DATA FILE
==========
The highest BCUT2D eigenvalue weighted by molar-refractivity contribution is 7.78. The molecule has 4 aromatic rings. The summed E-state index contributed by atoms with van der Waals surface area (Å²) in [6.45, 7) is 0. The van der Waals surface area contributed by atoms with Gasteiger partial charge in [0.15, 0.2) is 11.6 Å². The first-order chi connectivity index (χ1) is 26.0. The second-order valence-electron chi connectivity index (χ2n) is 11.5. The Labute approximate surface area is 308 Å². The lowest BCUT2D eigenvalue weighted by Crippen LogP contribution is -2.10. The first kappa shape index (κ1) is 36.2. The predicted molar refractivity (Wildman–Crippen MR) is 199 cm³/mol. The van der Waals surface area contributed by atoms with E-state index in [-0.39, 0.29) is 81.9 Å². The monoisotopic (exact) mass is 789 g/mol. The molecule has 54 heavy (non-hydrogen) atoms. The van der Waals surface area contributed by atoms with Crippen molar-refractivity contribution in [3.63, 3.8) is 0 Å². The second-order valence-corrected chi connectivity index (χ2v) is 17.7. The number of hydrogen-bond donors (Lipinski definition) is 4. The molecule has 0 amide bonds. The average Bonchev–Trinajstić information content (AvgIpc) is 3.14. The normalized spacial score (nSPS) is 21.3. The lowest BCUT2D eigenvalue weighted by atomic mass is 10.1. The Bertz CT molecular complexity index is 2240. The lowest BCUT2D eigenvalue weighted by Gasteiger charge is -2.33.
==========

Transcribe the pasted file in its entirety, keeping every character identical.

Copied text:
The highest BCUT2D eigenvalue weighted by molar-refractivity contribution is 7.78. The molecule has 4 aromatic rings. The summed E-state index contributed by atoms with van der Waals surface area (Å²) in [6.45, 7) is 0. The van der Waals surface area contributed by atoms with Gasteiger partial charge in [0.15, 0.2) is 11.6 Å². The first-order chi connectivity index (χ1) is 26.0. The second-order valence-electron chi connectivity index (χ2n) is 11.5. The Labute approximate surface area is 308 Å². The lowest BCUT2D eigenvalue weighted by Crippen LogP contribution is -2.10. The first kappa shape index (κ1) is 36.2. The predicted molar refractivity (Wildman–Crippen MR) is 199 cm³/mol. The van der Waals surface area contributed by atoms with E-state index in [-0.39, 0.29) is 81.9 Å². The monoisotopic (exact) mass is 789 g/mol. The molecule has 54 heavy (non-hydrogen) atoms. The van der Waals surface area contributed by atoms with Crippen molar-refractivity contribution in [3.63, 3.8) is 0 Å². The second-order valence-corrected chi connectivity index (χ2v) is 17.7. The number of hydrogen-bond donors (Lipinski definition) is 4. The molecule has 0 amide bonds. The average Bonchev–Trinajstić information content (AvgIpc) is 3.14. The normalized spacial score (nSPS) is 21.3. The lowest BCUT2D eigenvalue weighted by atomic mass is 10.1. The Bertz CT molecular complexity index is 2240. The lowest BCUT2D eigenvalue weighted by Gasteiger charge is -2.33.